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A new Elizabethan discovery

A very rare early 17th century manuscript volume has come to light in Special Collections. It is highly likely that it is a previously unknown third copy of a fascinating compilation by Thomas Trevelyon (born circa 1548), consisting of richly coloured illustrations and texts which depict common pre-occupations of the period, probably created around 1603. Only two other copies are known to be in existence, one in the United States and one in the UK.

Manuscript pages
From left to right: Folio 52, Ships, Folio 129, Pride, Folio 31, April, Folios 179-180, Alphabet Example

Manuscript content

The content ranges from portraits of the kings and queens of England, and depictions of Biblical scenes to familiar domestic activities, household proverbs and animal husbandry. Descriptions of local fairs sit alongside representations of Ptolemaic astronomy and popular astrology, interleaved with visual interpretations of the creation myth, and alphabet letters in various floral and Celtic-influenced designs and intricate embroidery patterns. It is a fascinating glimpse into the Elizabethan world, a highly unusual work, created for the entertainment, education and amusement of close family and friends. Trevelyon gathered together material from some of the most popular genres of Shakespeare’s time: the Geneva Bible, almanacs, historical chronicles, husbandry manuals, commonplace books, pattern books, sets of prints imported from Antwerp, and hastily printed English broadside ballads and woodcuts. Almost all of the text and images (aside from the embroidery designs and other patterns) are copied from contemporary existing works, indeed, it’s possible that parts or all of this work itself are not by Trevelyon but another copyist- this is something that further investigative work on the UCL copy hopes to unveil.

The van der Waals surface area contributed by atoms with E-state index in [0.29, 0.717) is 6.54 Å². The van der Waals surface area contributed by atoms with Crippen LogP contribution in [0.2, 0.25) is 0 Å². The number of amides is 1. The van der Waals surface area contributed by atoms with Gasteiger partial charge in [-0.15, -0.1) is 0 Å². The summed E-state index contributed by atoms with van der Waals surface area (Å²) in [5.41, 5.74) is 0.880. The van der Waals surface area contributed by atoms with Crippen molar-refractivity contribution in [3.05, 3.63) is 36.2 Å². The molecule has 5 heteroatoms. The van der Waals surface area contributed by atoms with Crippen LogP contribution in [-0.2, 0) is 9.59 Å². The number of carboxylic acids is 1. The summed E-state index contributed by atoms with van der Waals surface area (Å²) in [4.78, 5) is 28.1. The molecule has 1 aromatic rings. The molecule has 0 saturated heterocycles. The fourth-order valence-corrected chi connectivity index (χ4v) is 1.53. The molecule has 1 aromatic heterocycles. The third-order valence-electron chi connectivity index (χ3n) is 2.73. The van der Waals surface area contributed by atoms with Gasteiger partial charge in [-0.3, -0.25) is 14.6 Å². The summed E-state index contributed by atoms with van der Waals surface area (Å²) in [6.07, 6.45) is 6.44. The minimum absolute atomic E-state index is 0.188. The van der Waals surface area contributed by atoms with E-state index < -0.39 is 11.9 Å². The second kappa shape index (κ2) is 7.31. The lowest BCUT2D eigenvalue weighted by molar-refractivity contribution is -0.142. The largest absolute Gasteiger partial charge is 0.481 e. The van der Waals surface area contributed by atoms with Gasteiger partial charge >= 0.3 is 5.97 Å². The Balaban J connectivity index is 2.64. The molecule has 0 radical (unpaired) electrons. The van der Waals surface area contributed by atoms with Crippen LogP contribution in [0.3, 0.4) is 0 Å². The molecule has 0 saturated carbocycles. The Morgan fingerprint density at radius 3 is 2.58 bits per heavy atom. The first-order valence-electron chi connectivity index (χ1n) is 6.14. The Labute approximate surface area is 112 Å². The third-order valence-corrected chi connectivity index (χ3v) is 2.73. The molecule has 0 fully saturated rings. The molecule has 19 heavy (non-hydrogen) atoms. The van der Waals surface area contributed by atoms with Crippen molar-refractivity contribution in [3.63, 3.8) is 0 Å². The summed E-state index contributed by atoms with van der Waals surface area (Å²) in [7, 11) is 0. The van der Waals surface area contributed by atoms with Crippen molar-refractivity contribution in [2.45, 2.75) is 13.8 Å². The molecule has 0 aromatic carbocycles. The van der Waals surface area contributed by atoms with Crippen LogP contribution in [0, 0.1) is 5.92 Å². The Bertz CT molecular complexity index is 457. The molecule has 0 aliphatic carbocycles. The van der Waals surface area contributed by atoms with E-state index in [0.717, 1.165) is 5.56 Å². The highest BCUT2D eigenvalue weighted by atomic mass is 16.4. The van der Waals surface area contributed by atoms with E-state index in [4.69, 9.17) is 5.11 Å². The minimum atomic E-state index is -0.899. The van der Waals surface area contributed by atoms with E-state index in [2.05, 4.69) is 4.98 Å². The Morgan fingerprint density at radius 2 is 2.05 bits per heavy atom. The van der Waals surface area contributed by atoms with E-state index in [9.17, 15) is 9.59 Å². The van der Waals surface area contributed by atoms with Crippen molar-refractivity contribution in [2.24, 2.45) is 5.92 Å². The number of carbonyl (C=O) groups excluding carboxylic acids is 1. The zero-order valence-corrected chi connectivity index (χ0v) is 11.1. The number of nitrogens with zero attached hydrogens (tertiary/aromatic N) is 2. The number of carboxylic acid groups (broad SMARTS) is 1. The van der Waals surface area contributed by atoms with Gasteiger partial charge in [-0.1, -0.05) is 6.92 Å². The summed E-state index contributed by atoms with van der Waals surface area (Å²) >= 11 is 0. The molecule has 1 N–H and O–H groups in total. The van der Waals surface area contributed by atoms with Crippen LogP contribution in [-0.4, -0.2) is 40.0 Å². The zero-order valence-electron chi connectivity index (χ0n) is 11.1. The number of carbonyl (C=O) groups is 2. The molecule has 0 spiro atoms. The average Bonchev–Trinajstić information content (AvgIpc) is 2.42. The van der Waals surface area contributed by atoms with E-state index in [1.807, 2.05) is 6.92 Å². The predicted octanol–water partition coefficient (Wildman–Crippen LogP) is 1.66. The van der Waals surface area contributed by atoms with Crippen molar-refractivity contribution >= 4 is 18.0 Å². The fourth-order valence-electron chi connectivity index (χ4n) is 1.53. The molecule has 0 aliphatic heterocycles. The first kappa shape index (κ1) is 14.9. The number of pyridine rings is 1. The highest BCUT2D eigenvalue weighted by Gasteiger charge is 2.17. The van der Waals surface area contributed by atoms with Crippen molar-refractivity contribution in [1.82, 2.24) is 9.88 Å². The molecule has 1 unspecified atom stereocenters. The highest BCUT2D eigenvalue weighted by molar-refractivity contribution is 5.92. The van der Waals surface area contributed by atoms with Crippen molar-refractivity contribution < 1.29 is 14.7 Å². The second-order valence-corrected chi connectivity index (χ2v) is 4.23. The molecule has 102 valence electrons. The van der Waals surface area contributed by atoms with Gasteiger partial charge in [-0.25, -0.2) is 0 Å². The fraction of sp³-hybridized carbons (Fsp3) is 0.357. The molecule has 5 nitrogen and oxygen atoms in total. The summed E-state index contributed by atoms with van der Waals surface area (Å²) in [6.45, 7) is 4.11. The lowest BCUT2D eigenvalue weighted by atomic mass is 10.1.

The Trevelyon Miscellany of 1608

The Trevelyon Miscellany of 1608 held in the Folger Shakespeare Library is a manuscript known to many scholars of the period, as is the so-called Trevilian Great Book of 1616, held in the Wormsley Library in Buckinghamshire, a private collection built up by Sir Paul Getty. When the two manuscripts were edited for publication in 2001 and 2007 respectively, neither editor was aware of the existence of the UCL manuscript. The third copy was recently discovered by Heather Wolfe, Curator of Manuscripts at the Folger Library, and once belonged to Charles K. Ogden, whose substantial collection of rare books and manuscripts came to UCL in the early 1950s. Ogden was an extraordinary book-collector, and the collection contains some of the finest early printed books and manuscript collections UCL owns, including first editions of works by Francis Bacon and John Milton, manuscripts of Henry Howard, Earl of Northampton, W.H.Ireland and Emile Zola and books belonging to John Dee, Ben Jonson, and Oscar Wilde, among others.

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Last modified 7 February 2013

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